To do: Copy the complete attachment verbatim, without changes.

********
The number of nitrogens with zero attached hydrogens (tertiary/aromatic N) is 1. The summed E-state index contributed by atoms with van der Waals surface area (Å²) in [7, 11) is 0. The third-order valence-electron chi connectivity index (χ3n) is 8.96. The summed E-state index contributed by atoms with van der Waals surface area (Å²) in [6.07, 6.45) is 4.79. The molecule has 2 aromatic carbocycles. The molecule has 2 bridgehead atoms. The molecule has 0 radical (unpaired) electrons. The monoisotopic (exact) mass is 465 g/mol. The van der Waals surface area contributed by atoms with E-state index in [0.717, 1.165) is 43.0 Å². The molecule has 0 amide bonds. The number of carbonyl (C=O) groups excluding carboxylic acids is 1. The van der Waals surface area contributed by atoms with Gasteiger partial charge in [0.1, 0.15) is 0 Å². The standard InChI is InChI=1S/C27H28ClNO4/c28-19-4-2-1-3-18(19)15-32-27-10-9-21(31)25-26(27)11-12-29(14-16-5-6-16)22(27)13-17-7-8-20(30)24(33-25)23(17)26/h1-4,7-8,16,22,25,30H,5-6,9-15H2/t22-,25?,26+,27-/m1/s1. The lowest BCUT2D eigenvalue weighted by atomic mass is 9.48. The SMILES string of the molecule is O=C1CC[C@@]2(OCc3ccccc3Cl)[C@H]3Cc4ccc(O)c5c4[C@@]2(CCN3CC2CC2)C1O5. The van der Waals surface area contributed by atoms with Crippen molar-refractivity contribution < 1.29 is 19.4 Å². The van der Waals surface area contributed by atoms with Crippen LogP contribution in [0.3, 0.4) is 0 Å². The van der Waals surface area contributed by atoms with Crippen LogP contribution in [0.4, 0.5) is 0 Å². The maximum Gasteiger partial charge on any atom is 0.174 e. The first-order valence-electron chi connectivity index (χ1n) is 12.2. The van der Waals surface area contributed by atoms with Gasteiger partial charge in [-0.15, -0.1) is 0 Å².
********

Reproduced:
The number of nitrogens with zero attached hydrogens (tertiary/aromatic N) is 1. The summed E-state index contributed by atoms with van der Waals surface area (Å²) in [7, 11) is 0. The third-order valence-electron chi connectivity index (χ3n) is 8.96. The summed E-state index contributed by atoms with van der Waals surface area (Å²) in [6.07, 6.45) is 4.79. The molecule has 2 aromatic carbocycles. The molecule has 2 bridgehead atoms. The molecule has 0 radical (unpaired) electrons. The monoisotopic (exact) mass is 465 g/mol. The van der Waals surface area contributed by atoms with E-state index in [0.717, 1.165) is 43.0 Å². The molecule has 0 amide bonds. The number of carbonyl (C=O) groups excluding carboxylic acids is 1. The van der Waals surface area contributed by atoms with Gasteiger partial charge in [0.1, 0.15) is 0 Å². The standard InChI is InChI=1S/C27H28ClNO4/c28-19-4-2-1-3-18(19)15-32-27-10-9-21(31)25-26(27)11-12-29(14-16-5-6-16)22(27)13-17-7-8-20(30)24(33-25)23(17)26/h1-4,7-8,16,22,25,30H,5-6,9-15H2/t22-,25?,26+,27-/m1/s1. The lowest BCUT2D eigenvalue weighted by atomic mass is 9.48. The SMILES string of the molecule is O=C1CC[C@@]2(OCc3ccccc3Cl)[C@H]3Cc4ccc(O)c5c4[C@@]2(CCN3CC2CC2)C1O5. The van der Waals surface area contributed by atoms with Crippen molar-refractivity contribution < 1.29 is 19.4 Å². The van der Waals surface area contributed by atoms with Crippen LogP contribution in [0.3, 0.4) is 0 Å². The van der Waals surface area contributed by atoms with Crippen LogP contribution in [0.4, 0.5) is 0 Å². The maximum Gasteiger partial charge on any atom is 0.174 e. The first-order valence-electron chi connectivity index (χ1n) is 12.2. The van der Waals surface area contributed by atoms with Gasteiger partial charge in [-0.15, -0.1) is 0 Å².